The Temporary Emergency Court of Appeals (TECA) has "exclusive jurisdiction of all appeals from the district courts of the United States in cases and controversies arising under the EPAA or under regulations or orders issued thereunder." § 5(a) (1), Emergency Petroleum Allocation Act (EPAA), as amended, 15 U.S.C.A. § 754(a) (1) (West 1976) incorporating § 211(b) (2), Economic Stabilization Act of 1970 (ESA), 12 U.S.C.A. § 1904 note (West 1980).5 The controlling phrase "cases arising under the EPAA" has consistently been interpreted by this Court, the TECA, and other courts to demand analysis of the issues presented on appeal: where resolution of the litigation will be controlled by a determination of the validity, constitutionality, interpretation, or application of the EPAA and its regulations, the controversy is considered to be one within the province of the TECA. alone.6 United States v. UniOil, Inc., 646 F.2d 946, 949-50 (5th Cir. 1981), cert. denied, --- U.S. ----, 102 S. Ct. 1254, 71 L. Ed. 2d 446 (1982); Quincy Oil, Inc. v. Federal Energy Administration, 620 F.2d 890, 893 (Em.App.1980); Coastal States Marketing v. New England Petroleum, 604 F.2d 179, 185-87 (2d Cir. 1979); Citronelle-Mobile Gathering, Inc. v. Gulf Oil Corp., 591 F.2d 711, 716 (Em.App.1979); Mountain Fuel Supply Co. v. Johnson, 586 F.2d 1375, 1380, 1382 (10th Cir. 1978); Citronelle-Mobile Gathering, Inc. v. Gulf Oil Corp., 578 F.2d 1149, 1154-55 (5th Cir. 1978). Our review of Wyatt's claims has led us to conclude that each presents an "EPAA issue," and that none may be adjudicated in this forum.7
Neither Wyatt nor the Government, in their briefs responding to this Court's request for consideration of its jurisdiction, have claimed this Court to have jurisdiction to decide the applicability of 10 C.F.R. § 210.62(c) to crude oil transactions, or to inquire into the adequacy of the indictment. We agree with their tacit conclusion that these questions are properly put to the TECA. Decision of the former claim demands an interpretation of the limiting force of the regulation's reference to "allocated products"; agreement with Wyatt's assertion that the term modifies the regulation's reference to price restraints, as well as its reference to restrictions on terms of sale, would necessitate determination of whether the phrase "allocated products" properly may be understood to include crude oil. Review of Wyatt's claim that the acts which he concededly committed do not constitute the offense with which he was charged requires interpretation of section 754(a) (3)'s distinction between distribution-related activities and production and refinement-related activities, and determination of the proper categorization of Wyatt's admitted activities. These claims demand nothing other than the construction and application of substantive provisions of the EPAA and its regulations, Uni-Oil, Inc. at 952; Mountain Fuel Supply Co. at 1383; they are classic "EPAA issues."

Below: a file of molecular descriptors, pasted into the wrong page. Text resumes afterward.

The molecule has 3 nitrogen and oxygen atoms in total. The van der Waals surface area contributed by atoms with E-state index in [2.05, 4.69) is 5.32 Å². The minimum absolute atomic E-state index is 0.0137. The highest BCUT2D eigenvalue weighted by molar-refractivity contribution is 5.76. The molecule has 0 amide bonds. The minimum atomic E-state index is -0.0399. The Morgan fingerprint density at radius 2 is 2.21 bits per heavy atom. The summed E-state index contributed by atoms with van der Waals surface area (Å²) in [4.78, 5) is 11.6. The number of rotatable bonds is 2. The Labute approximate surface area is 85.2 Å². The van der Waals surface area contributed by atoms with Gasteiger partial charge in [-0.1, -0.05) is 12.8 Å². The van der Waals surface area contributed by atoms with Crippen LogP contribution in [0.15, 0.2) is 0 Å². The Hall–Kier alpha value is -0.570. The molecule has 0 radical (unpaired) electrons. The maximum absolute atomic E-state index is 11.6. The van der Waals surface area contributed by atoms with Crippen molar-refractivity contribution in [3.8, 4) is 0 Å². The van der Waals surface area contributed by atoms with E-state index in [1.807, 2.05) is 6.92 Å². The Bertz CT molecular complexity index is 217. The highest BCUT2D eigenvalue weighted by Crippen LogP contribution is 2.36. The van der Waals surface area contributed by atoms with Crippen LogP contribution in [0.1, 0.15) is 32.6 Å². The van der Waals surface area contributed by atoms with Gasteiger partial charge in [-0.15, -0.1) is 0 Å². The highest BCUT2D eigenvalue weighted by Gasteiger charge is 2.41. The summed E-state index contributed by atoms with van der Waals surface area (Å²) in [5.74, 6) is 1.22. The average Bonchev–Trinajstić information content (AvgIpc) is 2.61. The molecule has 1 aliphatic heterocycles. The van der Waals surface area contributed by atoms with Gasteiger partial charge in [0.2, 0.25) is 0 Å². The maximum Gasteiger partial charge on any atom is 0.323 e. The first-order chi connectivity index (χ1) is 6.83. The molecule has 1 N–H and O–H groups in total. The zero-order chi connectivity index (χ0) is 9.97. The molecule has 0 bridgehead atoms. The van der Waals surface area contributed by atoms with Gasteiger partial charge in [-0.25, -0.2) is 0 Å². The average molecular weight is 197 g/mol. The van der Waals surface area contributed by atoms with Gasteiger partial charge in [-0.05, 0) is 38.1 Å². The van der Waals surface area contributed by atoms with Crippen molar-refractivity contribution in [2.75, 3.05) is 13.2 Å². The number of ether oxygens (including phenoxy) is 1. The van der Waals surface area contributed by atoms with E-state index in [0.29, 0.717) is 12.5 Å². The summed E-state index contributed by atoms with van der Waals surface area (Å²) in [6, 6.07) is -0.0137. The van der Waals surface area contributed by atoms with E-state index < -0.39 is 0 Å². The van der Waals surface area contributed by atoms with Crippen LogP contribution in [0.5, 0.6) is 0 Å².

Wyatt does argue that the remainder of his challenges to his conviction may be entertained by this Court. With regard to each issue, the premise of his argument is the same: noting that the claims involve allegations of procedural noncompliance, vagueness, and the constitutional prohibition on ex post facto laws, Wyatt characterizes them as problems of administrative and constitutional law, and concludes that they are, therefore, not issues arising under the EPAA or its regulations. But the question cannot be resolved by simple labeling. That issues comprehend legal principles beyond the EPAA does not of itself remove those issues from the jurisdiction the TECA; rather, the inquiry must focus on whether resolution of the question presented demands construction and application of the EPAA or its regulations. See Uni-Oil, Inc. at 950; Quincy Oil, Inc. at 893; Mobil Oil Corp. v. Tully, 639 F.2d 912, 915 (2d Cir. 1981); United States v. Wickland, 619 F.2d 75, 78-79 (Em.App.1980); Mountain Fuel Supply Co. at 1381-82.
Wyatt's charge that 10 C.F.R. § 210.62(c) is invalid because it was issued without compliance with the notice and comment procedures of section 4 of the APA, 5 U.S.C.A. § 553 (West 1977) without a doubt falls within the jurisdiction of the TECA.
Section 4 of the APA was incorporated by reference in § 5(a) (1) of the Emergency Petroleum Allocation Act of 1973, 15 U.S.C. § 754(a) (1). An issue arising under the APA is not a collateral issue, then, but, by virtue of § 5(a) (1) of the EPAA, an issue arising under the EPAA itself.